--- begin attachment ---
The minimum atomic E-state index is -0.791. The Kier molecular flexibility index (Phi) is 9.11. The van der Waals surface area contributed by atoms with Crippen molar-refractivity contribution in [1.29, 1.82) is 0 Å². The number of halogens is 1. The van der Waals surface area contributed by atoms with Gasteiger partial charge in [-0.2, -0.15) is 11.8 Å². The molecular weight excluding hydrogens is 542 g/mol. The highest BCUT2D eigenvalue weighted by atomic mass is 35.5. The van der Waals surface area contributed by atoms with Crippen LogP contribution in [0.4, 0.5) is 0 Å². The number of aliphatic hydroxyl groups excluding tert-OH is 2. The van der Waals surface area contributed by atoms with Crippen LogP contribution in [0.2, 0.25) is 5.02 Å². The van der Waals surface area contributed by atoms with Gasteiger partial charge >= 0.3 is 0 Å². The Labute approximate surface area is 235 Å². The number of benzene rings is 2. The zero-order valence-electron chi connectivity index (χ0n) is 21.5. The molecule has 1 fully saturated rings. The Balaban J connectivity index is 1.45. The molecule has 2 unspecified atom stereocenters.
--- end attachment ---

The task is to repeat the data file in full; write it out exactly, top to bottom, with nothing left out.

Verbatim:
The minimum atomic E-state index is -0.791. The Kier molecular flexibility index (Phi) is 9.11. The van der Waals surface area contributed by atoms with Crippen molar-refractivity contribution in [1.29, 1.82) is 0 Å². The number of halogens is 1. The van der Waals surface area contributed by atoms with Gasteiger partial charge in [-0.2, -0.15) is 11.8 Å². The molecular weight excluding hydrogens is 542 g/mol. The highest BCUT2D eigenvalue weighted by atomic mass is 35.5. The van der Waals surface area contributed by atoms with Crippen LogP contribution in [0.4, 0.5) is 0 Å². The number of aliphatic hydroxyl groups excluding tert-OH is 2. The van der Waals surface area contributed by atoms with Crippen LogP contribution in [0.2, 0.25) is 5.02 Å². The van der Waals surface area contributed by atoms with Gasteiger partial charge >= 0.3 is 0 Å². The Labute approximate surface area is 235 Å². The number of benzene rings is 2. The zero-order valence-electron chi connectivity index (χ0n) is 21.5. The molecule has 1 fully saturated rings. The Balaban J connectivity index is 1.45. The molecule has 2 unspecified atom stereocenters.